I am thankful for Gonzales' reminder of this important fact, and, as I have already noted, I am certain that his book will be on my short list of volumes for the study of Genesis. I have scanned through much of the book already, and now I am thoroughly reading through it very slowly, taking the time to soak in as much as I can (still only in part two!), but I have been very impressed. I recommend the book to all, even if it is just to balance out the rest of the works on your shelves, which is important in and of itself.

You may also want to check out these positive reviews.

Monday, April 05, 2010

Dr. R. Albert Mohler on Paying Taxes After Obamacare

Earlier today Dr. R. Albert Mohler, Jr., president of The Southern Baptist Theological Seminary in Louisville, Kentucky, posted an excellent article entitled Render Unto Caesar? On Paying Taxes After Obamacare. In the article Dr. Mohler argues on the basis of such passages as Mark 12:7, Romans 13:1-7, and 1 Peter 2:13-14 that Christians are required to pay their taxes even if the government is corrupt and uses some of the tax money for evil purposes.

In my view, Dr. Mohler has correctly assessed the Biblical evidence and offered sound counsel for Christians who struggle with Obamacare, especially with its potential for allowing taxes to pay for abortions. Dr. Mohler tackles the issue head-on. Here are his final conclusions:
With the power to govern comes the power to tax, and government is a divinely-ordained institution. Christians are commanded to pay taxes, and were commanded by Christ and the apostles to pay taxes even to a pagan government involved in immoral and ungodly policies — including the oppression of the Jews and the nation of Israel. Thus, the question of paying taxes after Obamacare is put in its proper perspective.
We cannot and must not bend the knee to Caesar, accepting the government as our ultimate sovereign. We cannot submit to accept idolatry and idolatrous practices. But paying taxes is a matter of our Christian obligation.

There is no Christian mandate against tax avoidance — which is the use of lawful and legitimate measures to limit tax exposure. In other words, Christians are not mandated to seek to maximize their tax bills. But tax evasion is another matter, as is tax resistance. Those who seek by illegitimate and illegal means to resist or evade taxes run into direct confrontation with the commands of Christ and the teaching of the apostles.

Abortion is a moral catastrophe. The murder of the unborn is one of the greatest sins any society can tolerate, much less subsidize by taxation. The impact of the new “Obamacare” health care legislation is not yet fully clear, but the legislation lacks any adequate protection for the unborn. Immorality is added to immorality when the power of the government to tax and confiscate the funds of citizens is involved in such a catastrophe.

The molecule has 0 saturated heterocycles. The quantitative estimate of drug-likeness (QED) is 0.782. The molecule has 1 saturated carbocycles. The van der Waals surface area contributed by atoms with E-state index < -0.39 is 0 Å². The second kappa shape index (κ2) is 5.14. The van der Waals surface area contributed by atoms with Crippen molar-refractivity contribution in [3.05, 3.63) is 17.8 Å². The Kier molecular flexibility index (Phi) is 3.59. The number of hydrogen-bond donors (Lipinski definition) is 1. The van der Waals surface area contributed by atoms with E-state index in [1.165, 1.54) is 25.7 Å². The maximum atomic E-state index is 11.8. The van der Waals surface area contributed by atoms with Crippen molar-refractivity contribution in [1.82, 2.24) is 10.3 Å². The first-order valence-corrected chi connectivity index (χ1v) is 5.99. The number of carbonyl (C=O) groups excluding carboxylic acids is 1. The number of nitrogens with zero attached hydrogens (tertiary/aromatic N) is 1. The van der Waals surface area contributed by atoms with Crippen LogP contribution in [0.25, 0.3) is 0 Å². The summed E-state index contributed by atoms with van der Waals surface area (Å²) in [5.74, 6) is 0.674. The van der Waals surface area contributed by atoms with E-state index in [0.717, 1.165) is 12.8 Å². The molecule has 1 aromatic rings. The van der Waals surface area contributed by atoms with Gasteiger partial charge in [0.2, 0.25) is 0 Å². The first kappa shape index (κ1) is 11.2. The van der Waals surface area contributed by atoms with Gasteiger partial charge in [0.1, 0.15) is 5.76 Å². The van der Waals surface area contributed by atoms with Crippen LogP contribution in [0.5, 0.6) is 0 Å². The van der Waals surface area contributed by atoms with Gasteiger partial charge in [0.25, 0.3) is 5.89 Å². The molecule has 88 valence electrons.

For this reason, Christian citizens should be involved at every level in the political process, seeking to use legitimate means to establish full protection for the unborn and for all other vulnerable persons. Elections have consequences, and this new legislation is a reminder of the power of government to do both good and evil.

But to refuse to pay taxes is to deny the legitimacy of the government itself, and to declare it beyond political remedy. Even to Christians suffering under the repressive, murderous, and dictatorial yoke of Rome, Jesus instructed the payment of taxes. Caesar, Christ knew, will one day face the judgment of Almighty God. Rome would one day be brought under his own feet and made subject to him.

We do not “render unto Caesar” because of our confidence in Caesar. We render unto Caesar what is Caesar’s, because we are committed with our lives and confidence and consciences to render unto God that which is God’s.
For those who may be interested, I have dealt with a similar issue, namely whether it is right for Christians to rebel against their government, in a February 6 article entitled The American Revolution: Was it Biblical?

Thursday, April 01, 2010

Arthur W. Pink - Predestination Now Available

For those who have wondered what happened to Dr. Belcher of late, he has been busy working on books and speaking engagements. After having recently published his latest Journey book (A Journey in Dispensationalism), I am pleased to tell you that he has now also published a new, updated edition of his book Arthur W. Pink---Predestination.

For those who would like a foretaste of what the book has to offer, Dr. Belcher has graciously made available both the Table of Contents and the Introduction to the book for your consideration. First, here is the Table of Contents:

Arthur W. Pink---Predestination
by Richard P. Belcher
(An analysis of the doctrine of predestination in the writings of A. W. Pink)

Introduction . . . . . . . . . .1


CHAPTER I---A Definition of Predestination . . . . . . . . . . 9

Concerns All Things: He Has Ordained Whatsoever Comes to Pass!
Extends to All Events and Creatures!
Extends to the Nations and History!
Extends to all Events!
Extends to All Men and Every Aspect of Their Lives!
Extends to the Lives of the Wicked!

CHAPTER II---Positive Clarifications . . . . . . . . . . . . . . . 29

Is by the Most Wise and Holy Counsel of His Will!
Is Free from Any Cause or Influence Outside of Himself!